Although we highly recommend this glue gun, doing so does come with caveats. First, it gave off a peculiar smell. Not bad, but kind of flowery, for lack of a better word. We assumed correctly that the scent would dissipate with time (it took about a week), but we felt it should be mentioned just in case ours wasn’t the only one doing it. Besides the price tag, at 1 pound and 3 ounces the Pro2-220 isn’t the lightest glue gun on the market to be sure. Also, it’s big—about 12” from stem to stern and the biggest we tested—so it’s probably not the best fit for the average crafter. For the serious DIYer, however, it probably doesn’t get much better than the Surebonder Pro2-220. Unless, of course, your heart is set on a cordless glue gun.

Cordless Options:

Black & Decker 125 Watt 20v Max
Photo: Black & Decker 125 Watt 20v Max by JoAnn Moser 

Highly Recommended, With Stipulations-Black & Decker 125-watt 20v Max

First up is Black & Decker’s 125-watt 20v Max Lithium Cordless glue gun which is part of the Black & Decker 20v Max Lithium System. We’re not going to lie, we were pretty psyched about trying out a cordless glue gun. Happily, our joy wasn’t short-lived.

Out of the box, the B & D impressed us. The rubber-polymer over-mold on its handle made for a comfortable grip. Add on a 2Ah lithium ion battery, and the gun felt perfectly weighted in our hands. (If feels very much like handling a small cordless drill.) That being said, the battery does add weight. On its own the gun weighs about 15 ounces. Add the battery and that number jumps to 1 pound 12 ounces. The B & D comes with a momentary LED switch that stays illuminated when the gun is powered on. Heat up time was an impressive 90 seconds.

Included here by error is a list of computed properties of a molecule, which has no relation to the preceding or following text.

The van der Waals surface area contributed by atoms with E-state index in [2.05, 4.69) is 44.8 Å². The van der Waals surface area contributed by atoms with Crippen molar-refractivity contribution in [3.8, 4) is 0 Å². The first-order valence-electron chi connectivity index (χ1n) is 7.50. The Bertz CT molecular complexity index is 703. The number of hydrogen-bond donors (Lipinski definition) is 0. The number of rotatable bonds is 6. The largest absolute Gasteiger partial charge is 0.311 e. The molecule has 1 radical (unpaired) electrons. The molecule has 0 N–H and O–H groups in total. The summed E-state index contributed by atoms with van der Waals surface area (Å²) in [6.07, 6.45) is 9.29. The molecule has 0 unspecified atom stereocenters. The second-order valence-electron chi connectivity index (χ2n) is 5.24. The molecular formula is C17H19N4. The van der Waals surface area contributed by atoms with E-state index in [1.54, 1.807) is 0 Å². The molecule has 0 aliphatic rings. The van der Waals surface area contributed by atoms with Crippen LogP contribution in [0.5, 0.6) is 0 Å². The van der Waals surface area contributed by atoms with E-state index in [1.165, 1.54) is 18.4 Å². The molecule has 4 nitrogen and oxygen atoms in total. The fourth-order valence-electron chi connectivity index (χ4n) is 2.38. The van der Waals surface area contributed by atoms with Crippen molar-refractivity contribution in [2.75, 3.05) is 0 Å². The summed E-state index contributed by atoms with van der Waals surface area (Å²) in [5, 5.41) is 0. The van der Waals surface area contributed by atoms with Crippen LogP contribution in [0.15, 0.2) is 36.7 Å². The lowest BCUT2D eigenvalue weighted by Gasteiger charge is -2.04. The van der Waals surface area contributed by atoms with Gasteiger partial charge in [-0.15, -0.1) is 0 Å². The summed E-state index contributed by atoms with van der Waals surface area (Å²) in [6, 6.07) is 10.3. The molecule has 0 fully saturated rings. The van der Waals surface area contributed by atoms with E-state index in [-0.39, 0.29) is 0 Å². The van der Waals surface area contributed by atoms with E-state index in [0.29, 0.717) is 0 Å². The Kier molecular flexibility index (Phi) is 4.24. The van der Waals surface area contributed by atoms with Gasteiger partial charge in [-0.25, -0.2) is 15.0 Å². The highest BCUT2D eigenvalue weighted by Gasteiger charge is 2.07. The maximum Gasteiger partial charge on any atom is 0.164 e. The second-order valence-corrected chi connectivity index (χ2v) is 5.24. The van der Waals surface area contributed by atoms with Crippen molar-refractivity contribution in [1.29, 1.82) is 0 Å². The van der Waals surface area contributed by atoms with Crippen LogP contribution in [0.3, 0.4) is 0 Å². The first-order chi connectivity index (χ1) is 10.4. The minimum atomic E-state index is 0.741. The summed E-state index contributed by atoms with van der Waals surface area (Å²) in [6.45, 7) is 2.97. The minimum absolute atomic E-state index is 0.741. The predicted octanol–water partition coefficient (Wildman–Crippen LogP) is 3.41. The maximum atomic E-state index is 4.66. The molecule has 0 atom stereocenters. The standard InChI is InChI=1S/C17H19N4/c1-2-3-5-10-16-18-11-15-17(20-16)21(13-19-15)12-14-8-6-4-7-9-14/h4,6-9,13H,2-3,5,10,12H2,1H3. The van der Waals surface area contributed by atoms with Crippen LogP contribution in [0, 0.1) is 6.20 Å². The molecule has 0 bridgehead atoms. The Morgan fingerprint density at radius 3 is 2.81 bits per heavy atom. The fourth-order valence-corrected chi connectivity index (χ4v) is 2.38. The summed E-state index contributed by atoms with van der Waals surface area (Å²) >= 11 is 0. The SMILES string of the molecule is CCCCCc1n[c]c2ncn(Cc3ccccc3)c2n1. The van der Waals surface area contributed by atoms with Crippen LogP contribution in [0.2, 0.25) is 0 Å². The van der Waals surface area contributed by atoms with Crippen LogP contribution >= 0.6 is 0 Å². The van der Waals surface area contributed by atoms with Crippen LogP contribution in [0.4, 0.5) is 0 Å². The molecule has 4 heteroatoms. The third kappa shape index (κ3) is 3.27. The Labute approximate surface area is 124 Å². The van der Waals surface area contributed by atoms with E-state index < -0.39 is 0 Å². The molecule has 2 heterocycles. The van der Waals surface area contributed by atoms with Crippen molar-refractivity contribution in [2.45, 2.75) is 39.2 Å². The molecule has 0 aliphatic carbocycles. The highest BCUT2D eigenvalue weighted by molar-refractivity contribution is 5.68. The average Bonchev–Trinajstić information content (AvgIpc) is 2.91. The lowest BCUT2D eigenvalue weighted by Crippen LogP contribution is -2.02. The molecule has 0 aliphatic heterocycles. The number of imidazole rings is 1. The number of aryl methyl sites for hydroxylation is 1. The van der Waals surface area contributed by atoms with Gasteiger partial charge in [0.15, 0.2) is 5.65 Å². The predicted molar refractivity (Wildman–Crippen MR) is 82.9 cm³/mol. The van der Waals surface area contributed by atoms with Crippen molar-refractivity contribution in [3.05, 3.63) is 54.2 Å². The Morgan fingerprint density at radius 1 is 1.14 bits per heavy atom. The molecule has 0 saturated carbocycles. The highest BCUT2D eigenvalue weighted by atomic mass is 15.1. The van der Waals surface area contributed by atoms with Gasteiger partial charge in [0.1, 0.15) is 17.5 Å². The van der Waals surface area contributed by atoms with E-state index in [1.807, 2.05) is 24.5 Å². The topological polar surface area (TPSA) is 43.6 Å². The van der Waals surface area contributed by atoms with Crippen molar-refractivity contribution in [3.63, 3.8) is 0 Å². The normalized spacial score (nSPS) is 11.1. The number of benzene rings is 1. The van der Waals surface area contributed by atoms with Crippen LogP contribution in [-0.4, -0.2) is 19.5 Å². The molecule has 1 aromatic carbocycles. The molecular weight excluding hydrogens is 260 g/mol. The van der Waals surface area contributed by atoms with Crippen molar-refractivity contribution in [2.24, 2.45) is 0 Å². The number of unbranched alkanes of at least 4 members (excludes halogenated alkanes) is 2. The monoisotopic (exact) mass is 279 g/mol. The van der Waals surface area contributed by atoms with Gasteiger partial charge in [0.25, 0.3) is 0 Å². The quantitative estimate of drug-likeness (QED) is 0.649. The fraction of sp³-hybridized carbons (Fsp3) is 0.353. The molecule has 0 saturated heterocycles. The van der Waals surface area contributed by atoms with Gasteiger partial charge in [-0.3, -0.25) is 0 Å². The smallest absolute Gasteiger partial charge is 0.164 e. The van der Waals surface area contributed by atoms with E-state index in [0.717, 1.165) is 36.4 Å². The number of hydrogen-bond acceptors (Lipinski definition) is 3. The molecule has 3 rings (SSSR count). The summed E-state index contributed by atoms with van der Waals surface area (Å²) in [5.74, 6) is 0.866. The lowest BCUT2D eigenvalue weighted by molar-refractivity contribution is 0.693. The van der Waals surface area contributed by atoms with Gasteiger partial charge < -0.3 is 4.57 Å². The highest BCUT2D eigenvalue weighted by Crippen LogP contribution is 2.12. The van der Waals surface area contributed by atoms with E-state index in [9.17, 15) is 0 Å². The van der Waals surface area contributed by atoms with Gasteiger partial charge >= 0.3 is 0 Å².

Other things we liked about the B & D cordless drill included:

  • the solid trigger, which pulled smooth and easy.
  • the glue tip, which isn’t too short (see the Stanley review) or too long (also see the Stanley review). It’s just right.
  • and, of course, the glue gun is cordless, which makes everything better—just like Bluetooth.
Black & Decker  20V Max Battery and Charger
Photo: Black & Decker 20v Max Battery and Charger by JoAnn Moser 

There were a few things about the B & D that tripped us up, however. When we first fired it up, we noticed that that momentary LED went on and then blinked off after about a minute or so. (Other reviewers on Amazon have remarked on the same issue.) We thought we had a defective model, but fully charging up the battery took care of the problem. And yes, the battery does add to the weight of the gun as mentioned earlier, which might make it less nimble than others, but the battery also makes for a great kickstand, making it super stable when in the at-ready position. Minor quibbles aside, we still recommend this glue gun for both crafters to more serious DIYers, but with stipulations.

First, the glue gun itself is quite reasonably priced at $36, but that’s predicated upon you already owning the battery and charger, which you may already own if you happen to have one of Black & Decker 20v Max series’s tools. But purchased separately, a battery and charger will set you back $25 and $36 respectively. OR you can purchase the B & D cordless glue gun ensemble for about $80. Even at $80, that’s still a significant price tag, especially when going up against the outstanding Surebonder Pro2-220 for 30 bucks more. BUT, again, that $80 (or better yet $36) buys cordless freedom. However, the next gun may be a better option if you are yearning for complete off-the-grid glue-gunning.

Master Appliance GG-100K Master Portapro
Photo: Master Appliance GG-100K Master PortaPro 

Recommended, With Stipulations-The Master Appliance GG-100K Master PortaPro